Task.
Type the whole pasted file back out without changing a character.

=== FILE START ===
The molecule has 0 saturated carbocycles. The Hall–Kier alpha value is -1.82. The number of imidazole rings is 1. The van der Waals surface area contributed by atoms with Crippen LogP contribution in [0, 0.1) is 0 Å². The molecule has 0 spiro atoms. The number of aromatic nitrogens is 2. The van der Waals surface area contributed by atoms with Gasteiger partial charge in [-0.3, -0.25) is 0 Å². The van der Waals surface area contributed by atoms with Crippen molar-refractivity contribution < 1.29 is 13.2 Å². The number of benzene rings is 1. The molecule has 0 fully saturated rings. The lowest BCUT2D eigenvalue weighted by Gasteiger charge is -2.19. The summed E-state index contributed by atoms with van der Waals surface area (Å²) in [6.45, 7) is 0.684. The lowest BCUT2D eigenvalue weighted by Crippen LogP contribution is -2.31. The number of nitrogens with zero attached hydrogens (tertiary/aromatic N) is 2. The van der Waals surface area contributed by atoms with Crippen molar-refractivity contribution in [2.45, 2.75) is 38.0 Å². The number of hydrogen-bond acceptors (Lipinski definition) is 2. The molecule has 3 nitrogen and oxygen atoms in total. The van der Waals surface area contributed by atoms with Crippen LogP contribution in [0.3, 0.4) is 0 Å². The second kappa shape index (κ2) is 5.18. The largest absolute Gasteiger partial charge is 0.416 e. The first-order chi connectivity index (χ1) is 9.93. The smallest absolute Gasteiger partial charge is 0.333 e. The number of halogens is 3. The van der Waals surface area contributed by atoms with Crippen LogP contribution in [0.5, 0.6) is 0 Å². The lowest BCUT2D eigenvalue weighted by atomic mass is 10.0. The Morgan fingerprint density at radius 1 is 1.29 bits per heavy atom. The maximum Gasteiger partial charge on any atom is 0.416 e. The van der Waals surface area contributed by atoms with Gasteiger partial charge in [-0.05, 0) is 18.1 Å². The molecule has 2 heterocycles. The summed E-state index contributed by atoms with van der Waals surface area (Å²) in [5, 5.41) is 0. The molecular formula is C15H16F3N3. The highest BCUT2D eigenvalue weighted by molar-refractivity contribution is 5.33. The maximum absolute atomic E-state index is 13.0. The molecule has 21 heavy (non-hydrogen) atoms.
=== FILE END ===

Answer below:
The molecule has 0 saturated carbocycles. The Hall–Kier alpha value is -1.82. The number of imidazole rings is 1. The van der Waals surface area contributed by atoms with Crippen LogP contribution in [0, 0.1) is 0 Å². The molecule has 0 spiro atoms. The number of aromatic nitrogens is 2. The van der Waals surface area contributed by atoms with Gasteiger partial charge in [-0.3, -0.25) is 0 Å². The van der Waals surface area contributed by atoms with Crippen molar-refractivity contribution < 1.29 is 13.2 Å². The number of benzene rings is 1. The molecule has 0 fully saturated rings. The lowest BCUT2D eigenvalue weighted by Gasteiger charge is -2.19. The summed E-state index contributed by atoms with van der Waals surface area (Å²) in [6.45, 7) is 0.684. The lowest BCUT2D eigenvalue weighted by Crippen LogP contribution is -2.31. The number of nitrogens with zero attached hydrogens (tertiary/aromatic N) is 2. The van der Waals surface area contributed by atoms with Crippen molar-refractivity contribution in [2.45, 2.75) is 38.0 Å². The number of hydrogen-bond acceptors (Lipinski definition) is 2. The molecule has 3 nitrogen and oxygen atoms in total. The van der Waals surface area contributed by atoms with Crippen LogP contribution in [0.3, 0.4) is 0 Å². The second kappa shape index (κ2) is 5.18. The largest absolute Gasteiger partial charge is 0.416 e. The first-order chi connectivity index (χ1) is 9.93. The smallest absolute Gasteiger partial charge is 0.333 e. The number of halogens is 3. The van der Waals surface area contributed by atoms with Crippen LogP contribution in [0.5, 0.6) is 0 Å². The lowest BCUT2D eigenvalue weighted by atomic mass is 10.0. The Morgan fingerprint density at radius 1 is 1.29 bits per heavy atom. The maximum Gasteiger partial charge on any atom is 0.416 e. The van der Waals surface area contributed by atoms with Gasteiger partial charge in [-0.05, 0) is 18.1 Å². The molecule has 2 heterocycles. The summed E-state index contributed by atoms with van der Waals surface area (Å²) in [5, 5.41) is 0. The molecular formula is C15H16F3N3. The highest BCUT2D eigenvalue weighted by molar-refractivity contribution is 5.33. The maximum absolute atomic E-state index is 13.0. The molecule has 21 heavy (non-hydrogen) atoms.